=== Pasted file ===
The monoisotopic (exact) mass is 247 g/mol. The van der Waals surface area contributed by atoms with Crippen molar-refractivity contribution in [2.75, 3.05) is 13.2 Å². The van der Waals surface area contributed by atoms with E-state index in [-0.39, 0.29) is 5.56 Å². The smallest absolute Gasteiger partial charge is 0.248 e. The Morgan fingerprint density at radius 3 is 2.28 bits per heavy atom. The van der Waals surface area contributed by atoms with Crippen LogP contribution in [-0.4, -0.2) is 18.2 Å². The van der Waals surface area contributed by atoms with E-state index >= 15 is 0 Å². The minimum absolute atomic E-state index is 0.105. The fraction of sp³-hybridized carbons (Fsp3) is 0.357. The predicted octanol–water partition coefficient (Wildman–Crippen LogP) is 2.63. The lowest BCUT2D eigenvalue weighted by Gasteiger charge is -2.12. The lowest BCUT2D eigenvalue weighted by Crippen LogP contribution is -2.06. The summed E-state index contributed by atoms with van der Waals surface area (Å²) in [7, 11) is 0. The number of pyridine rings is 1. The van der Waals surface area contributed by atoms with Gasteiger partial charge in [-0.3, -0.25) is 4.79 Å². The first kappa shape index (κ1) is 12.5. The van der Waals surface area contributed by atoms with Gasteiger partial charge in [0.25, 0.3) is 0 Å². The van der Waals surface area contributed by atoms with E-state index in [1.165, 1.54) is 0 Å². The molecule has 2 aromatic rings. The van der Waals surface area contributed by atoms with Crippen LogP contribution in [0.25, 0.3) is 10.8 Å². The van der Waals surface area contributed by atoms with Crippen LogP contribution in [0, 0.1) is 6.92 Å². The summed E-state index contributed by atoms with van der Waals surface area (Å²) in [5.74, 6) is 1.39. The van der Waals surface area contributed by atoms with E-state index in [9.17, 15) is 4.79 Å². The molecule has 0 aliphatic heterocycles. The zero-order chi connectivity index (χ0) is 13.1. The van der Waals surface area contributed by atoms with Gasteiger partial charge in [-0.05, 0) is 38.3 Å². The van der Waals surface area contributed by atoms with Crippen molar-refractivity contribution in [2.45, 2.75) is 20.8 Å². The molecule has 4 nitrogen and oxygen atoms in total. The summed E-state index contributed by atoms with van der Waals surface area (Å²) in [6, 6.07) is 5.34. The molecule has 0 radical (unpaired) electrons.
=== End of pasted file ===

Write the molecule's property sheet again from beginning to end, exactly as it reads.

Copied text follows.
The monoisotopic (exact) mass is 247 g/mol. The van der Waals surface area contributed by atoms with Crippen molar-refractivity contribution in [2.75, 3.05) is 13.2 Å². The van der Waals surface area contributed by atoms with E-state index in [-0.39, 0.29) is 5.56 Å². The smallest absolute Gasteiger partial charge is 0.248 e. The Morgan fingerprint density at radius 3 is 2.28 bits per heavy atom. The van der Waals surface area contributed by atoms with Crippen LogP contribution in [-0.4, -0.2) is 18.2 Å². The van der Waals surface area contributed by atoms with E-state index >= 15 is 0 Å². The minimum absolute atomic E-state index is 0.105. The fraction of sp³-hybridized carbons (Fsp3) is 0.357. The predicted octanol–water partition coefficient (Wildman–Crippen LogP) is 2.63. The lowest BCUT2D eigenvalue weighted by Gasteiger charge is -2.12. The lowest BCUT2D eigenvalue weighted by Crippen LogP contribution is -2.06. The summed E-state index contributed by atoms with van der Waals surface area (Å²) in [7, 11) is 0. The number of pyridine rings is 1. The van der Waals surface area contributed by atoms with Gasteiger partial charge in [-0.3, -0.25) is 4.79 Å². The first kappa shape index (κ1) is 12.5. The van der Waals surface area contributed by atoms with Gasteiger partial charge in [0.25, 0.3) is 0 Å². The van der Waals surface area contributed by atoms with E-state index in [1.165, 1.54) is 0 Å². The molecule has 2 aromatic rings. The van der Waals surface area contributed by atoms with Crippen LogP contribution in [0.25, 0.3) is 10.8 Å². The van der Waals surface area contributed by atoms with Crippen LogP contribution in [0, 0.1) is 6.92 Å². The summed E-state index contributed by atoms with van der Waals surface area (Å²) in [5.74, 6) is 1.39. The van der Waals surface area contributed by atoms with E-state index in [9.17, 15) is 4.79 Å². The molecule has 0 aliphatic heterocycles. The zero-order chi connectivity index (χ0) is 13.1. The van der Waals surface area contributed by atoms with Gasteiger partial charge in [-0.05, 0) is 38.3 Å². The van der Waals surface area contributed by atoms with Crippen molar-refractivity contribution in [2.45, 2.75) is 20.8 Å². The molecule has 4 nitrogen and oxygen atoms in total. The summed E-state index contributed by atoms with van der Waals surface area (Å²) in [6, 6.07) is 5.34. The molecule has 0 radical (unpaired) electrons.